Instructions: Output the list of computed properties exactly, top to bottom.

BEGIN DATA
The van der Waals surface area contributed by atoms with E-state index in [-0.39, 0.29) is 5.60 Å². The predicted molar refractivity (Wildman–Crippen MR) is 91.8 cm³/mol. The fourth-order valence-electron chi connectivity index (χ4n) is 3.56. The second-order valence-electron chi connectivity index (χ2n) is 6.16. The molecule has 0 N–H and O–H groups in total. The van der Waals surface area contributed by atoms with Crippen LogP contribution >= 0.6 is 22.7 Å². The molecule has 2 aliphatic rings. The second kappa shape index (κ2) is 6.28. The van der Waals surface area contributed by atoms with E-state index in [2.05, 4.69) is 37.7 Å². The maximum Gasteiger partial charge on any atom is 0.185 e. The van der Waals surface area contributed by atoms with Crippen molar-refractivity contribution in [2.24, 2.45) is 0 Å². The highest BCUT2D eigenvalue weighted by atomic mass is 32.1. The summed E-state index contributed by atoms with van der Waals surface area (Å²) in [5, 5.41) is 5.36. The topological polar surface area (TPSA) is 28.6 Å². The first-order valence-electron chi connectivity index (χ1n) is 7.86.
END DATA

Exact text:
The van der Waals surface area contributed by atoms with E-state index in [-0.39, 0.29) is 5.60 Å². The predicted molar refractivity (Wildman–Crippen MR) is 91.8 cm³/mol. The fourth-order valence-electron chi connectivity index (χ4n) is 3.56. The second-order valence-electron chi connectivity index (χ2n) is 6.16. The molecule has 0 N–H and O–H groups in total. The van der Waals surface area contributed by atoms with Crippen LogP contribution >= 0.6 is 22.7 Å². The molecule has 2 aliphatic rings. The second kappa shape index (κ2) is 6.28. The van der Waals surface area contributed by atoms with E-state index in [2.05, 4.69) is 37.7 Å². The maximum Gasteiger partial charge on any atom is 0.185 e. The van der Waals surface area contributed by atoms with Crippen molar-refractivity contribution in [2.24, 2.45) is 0 Å². The highest BCUT2D eigenvalue weighted by atomic mass is 32.1. The summed E-state index contributed by atoms with van der Waals surface area (Å²) in [5, 5.41) is 5.36. The topological polar surface area (TPSA) is 28.6 Å². The first-order valence-electron chi connectivity index (χ1n) is 7.86.